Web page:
Move-in Day begins with tears, joy and dreams amidst pandemic protocols
Nearly 1,000 first-year students moved into campus residence halls Wednesday as the first of four move-in days kicked off at the University of Illinois Chicago.
For many students, like Brenda Solache of Belvidere, Illinois the move to campus and in-person classes will be the welcome return to some normalcy after the COVID-19 pandemic required online classes and staying home.
“I’m really excited because it’s nice to get back to it after so long of being online. I think UIC has a really nice community, so it will be nice to feel really immersed in the community,” said Solache, who will study neuroscience in the College of Liberal Arts and Sciences. “Last year it was definitely so much harder to keep your grades up and keep up on all the material and being home all the time. After a few months, you started to feel very lonely and you were doing it all by yourself.”
While Solache was ready to start her college career, her mother, Thalia Rumbo, wasn’t quite ready to let go of her daughter — her first child in college.
“I’m worried, but I’m very happy for her too; I am very proud of her,” said Rumbo, who looked forward to helping brighten her daughter’s room with fresh sunflowers.
By the time returning students and others have completed moving into the six residence halls on Saturday, nearly 3,000 students will have moved on campus, according to Alex da Silva, associate vice chancellor for Student Affairs and executive director for Campus Auxiliary Services.
To help lessen issues related to the pandemic, housing officials streamlined the move-in process by requiring students and their families to drive up to outdoor centralized tents, where the new students were checked in. After receiving keys to their residence halls and rooms, the students and their families were directed to their residence halls, where they were met by professional movers who unpacked their vehicles and moved the student into their new home.
After students move in, they were required to undergo saliva testing on campus; students and staff are required to be fully vaccinated.
“Were trying to mitigate the pandemic by streamlining the process,” da Silva said.
Campus health protocols require students and others to be masked in common areas of all campus buildings, including residence halls.
Tasia Gregory, a first-year student in the College of Education, drove to campus from her home in Radcliff, Kentucky, with her family. After driving through the night, they arrived early to UIC and were in line to check in and get her key.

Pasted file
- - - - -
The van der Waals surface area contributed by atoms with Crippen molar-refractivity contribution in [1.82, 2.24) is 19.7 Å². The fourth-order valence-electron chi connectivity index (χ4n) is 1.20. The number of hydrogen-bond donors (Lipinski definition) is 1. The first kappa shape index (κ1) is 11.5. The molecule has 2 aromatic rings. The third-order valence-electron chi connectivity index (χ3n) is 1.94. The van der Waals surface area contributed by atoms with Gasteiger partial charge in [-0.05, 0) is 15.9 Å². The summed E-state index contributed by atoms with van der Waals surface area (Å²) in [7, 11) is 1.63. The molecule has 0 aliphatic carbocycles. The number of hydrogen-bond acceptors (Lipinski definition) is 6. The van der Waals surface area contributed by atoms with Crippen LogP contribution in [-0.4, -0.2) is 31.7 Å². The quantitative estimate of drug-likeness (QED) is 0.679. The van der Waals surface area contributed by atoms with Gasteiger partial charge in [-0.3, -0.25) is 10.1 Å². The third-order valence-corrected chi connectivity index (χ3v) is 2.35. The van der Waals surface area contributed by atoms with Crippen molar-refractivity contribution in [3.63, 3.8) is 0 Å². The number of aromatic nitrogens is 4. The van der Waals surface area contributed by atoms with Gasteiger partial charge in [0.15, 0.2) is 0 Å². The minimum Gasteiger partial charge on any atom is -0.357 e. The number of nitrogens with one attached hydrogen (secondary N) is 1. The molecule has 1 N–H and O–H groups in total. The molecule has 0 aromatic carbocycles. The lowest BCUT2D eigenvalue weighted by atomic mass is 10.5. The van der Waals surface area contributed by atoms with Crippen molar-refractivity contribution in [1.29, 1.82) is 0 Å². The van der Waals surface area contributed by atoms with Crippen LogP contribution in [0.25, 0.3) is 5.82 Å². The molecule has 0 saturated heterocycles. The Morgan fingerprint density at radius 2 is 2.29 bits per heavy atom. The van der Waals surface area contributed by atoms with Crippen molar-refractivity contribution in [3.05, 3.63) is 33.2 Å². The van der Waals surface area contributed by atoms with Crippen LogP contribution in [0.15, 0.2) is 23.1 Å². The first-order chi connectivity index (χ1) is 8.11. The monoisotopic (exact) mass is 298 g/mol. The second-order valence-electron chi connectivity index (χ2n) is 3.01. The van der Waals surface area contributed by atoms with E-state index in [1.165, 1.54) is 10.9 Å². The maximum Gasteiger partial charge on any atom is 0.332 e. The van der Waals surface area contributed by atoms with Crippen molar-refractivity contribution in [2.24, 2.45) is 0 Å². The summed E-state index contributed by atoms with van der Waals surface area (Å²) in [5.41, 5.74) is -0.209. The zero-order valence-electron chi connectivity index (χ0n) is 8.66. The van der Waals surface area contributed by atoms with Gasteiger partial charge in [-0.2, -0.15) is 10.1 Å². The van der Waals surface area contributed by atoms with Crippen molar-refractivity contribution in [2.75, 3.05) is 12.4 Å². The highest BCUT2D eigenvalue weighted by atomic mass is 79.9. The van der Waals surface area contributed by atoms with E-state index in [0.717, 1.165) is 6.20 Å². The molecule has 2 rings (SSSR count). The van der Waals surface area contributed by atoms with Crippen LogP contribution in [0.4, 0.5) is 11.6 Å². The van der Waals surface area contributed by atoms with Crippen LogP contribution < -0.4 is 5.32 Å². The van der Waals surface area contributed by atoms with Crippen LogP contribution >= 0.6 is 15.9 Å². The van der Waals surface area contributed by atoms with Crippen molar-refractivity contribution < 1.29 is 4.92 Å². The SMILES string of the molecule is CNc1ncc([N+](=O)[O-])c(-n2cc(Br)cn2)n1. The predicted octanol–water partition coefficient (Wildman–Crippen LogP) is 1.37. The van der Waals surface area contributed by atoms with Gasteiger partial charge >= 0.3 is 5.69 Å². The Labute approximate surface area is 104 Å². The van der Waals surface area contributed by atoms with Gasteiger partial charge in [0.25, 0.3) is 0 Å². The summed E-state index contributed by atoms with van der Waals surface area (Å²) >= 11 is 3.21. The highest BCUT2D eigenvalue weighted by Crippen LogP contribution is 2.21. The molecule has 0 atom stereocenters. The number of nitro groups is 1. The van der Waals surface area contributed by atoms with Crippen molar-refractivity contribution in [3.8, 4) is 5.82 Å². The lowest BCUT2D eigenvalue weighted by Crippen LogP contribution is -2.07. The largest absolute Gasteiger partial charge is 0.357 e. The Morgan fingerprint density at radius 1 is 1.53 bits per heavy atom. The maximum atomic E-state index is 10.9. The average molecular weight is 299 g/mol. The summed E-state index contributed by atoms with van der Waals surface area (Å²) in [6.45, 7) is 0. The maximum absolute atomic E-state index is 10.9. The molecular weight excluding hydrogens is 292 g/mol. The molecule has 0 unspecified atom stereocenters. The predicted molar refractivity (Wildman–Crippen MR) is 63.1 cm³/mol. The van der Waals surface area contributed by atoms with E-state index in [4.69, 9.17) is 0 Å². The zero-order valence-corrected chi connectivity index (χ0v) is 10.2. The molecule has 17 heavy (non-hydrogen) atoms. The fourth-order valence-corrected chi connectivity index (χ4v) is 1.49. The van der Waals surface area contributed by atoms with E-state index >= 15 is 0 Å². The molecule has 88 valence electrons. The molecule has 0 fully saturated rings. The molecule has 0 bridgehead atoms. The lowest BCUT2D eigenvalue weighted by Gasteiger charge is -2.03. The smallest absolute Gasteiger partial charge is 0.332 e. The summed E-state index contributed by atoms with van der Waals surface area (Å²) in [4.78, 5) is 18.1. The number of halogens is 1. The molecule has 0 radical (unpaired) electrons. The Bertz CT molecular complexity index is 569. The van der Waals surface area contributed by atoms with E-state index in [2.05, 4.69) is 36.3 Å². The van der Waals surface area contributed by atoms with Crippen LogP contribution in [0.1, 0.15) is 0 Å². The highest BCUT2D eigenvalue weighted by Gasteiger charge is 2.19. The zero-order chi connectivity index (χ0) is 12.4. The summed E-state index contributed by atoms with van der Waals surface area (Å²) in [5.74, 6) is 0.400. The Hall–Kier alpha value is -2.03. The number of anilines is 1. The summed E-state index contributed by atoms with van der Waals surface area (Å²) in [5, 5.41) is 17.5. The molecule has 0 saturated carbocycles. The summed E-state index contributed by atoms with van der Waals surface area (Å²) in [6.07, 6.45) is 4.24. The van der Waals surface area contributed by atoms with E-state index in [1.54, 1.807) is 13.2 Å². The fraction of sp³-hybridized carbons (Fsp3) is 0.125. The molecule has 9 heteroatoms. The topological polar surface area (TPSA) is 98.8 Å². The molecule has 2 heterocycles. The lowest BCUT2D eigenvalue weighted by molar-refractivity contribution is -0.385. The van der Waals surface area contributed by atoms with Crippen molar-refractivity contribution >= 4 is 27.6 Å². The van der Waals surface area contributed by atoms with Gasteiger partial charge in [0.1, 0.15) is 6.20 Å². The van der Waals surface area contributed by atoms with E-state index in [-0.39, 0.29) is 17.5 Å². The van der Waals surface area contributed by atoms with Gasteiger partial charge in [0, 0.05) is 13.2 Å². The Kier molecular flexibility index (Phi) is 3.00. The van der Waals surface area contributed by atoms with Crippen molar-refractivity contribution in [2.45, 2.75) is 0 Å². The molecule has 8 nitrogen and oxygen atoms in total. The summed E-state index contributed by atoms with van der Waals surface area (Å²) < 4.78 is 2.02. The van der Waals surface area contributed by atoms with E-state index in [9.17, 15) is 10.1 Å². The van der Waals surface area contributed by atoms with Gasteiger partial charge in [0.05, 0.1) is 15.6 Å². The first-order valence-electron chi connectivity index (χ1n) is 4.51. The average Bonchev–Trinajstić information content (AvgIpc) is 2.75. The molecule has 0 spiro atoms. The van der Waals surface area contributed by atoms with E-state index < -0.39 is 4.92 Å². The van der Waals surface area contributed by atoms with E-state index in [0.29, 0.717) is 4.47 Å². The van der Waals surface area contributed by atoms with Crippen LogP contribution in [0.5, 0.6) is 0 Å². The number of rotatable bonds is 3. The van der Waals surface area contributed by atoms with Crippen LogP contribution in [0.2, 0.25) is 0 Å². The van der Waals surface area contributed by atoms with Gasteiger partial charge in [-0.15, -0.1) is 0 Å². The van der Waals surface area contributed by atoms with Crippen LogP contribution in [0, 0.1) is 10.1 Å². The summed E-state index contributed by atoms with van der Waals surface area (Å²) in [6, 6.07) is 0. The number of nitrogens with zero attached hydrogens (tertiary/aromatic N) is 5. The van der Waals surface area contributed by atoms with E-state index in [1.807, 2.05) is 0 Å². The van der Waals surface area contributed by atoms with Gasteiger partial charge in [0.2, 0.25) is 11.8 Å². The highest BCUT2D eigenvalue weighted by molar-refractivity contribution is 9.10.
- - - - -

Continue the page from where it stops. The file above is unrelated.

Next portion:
Her father, Troy, said he was happy for his daughter to experience Chicago, his original home.
“I’ve been hearing good things about this college, so I’m excited to find what the future holds for her,” Troy Gregory said.
His daughter, Tasia, said she was nervous to be in such a big city compared with their hometown, which has a population of about 23,000. Tasia said she wasn’t worried about the pandemic because of the protocols put in place on campus.
“I’m more excited for new opportunities, but I’m nervous because I’m in something different; where I’m from it’s not like this,” said Tasia Gregory, pointing to the nearby skyscrapers in the Loop.
“I’m more than proud, I’m honored to be her mother,” said Crystal Stafford. “I’m happy and sad at the same time — I’m happy because she’s getting somewhere and doing great things (and it’s sad) not seeing her every day.”
Hannah Montelauro, who is studying graphic design in the College of Architecture, Design and the Arts, was thrilled for her new home.
“I’m definitely a bit nervous just to be in such a different area compared to my hometown,” she said. “I’m from ‘Small town USA’ so going to the big city, I’m nervous but I’m very excited.”
Tomika Seaberry, who, with her husband, Robert, drove their son, Simeon, to his new home, is active military stationed in Puerto Rico. To get her son to campus on time from their downstate Macoutah home, she left Puerto Rico and flew into Scott Air Force base in Southern Illinois near their home, and together they drove five hours to UIC. Nothing could have stopped her from seeing her son off.
“My son has been preparing for this moment since he was in kindergarten,” said Tomika, whose son is entering the College of Liberal Arts and Sciences. “He wants to be a cardiac thoracic surgeon. No, he doesn’t want to be — he will be.”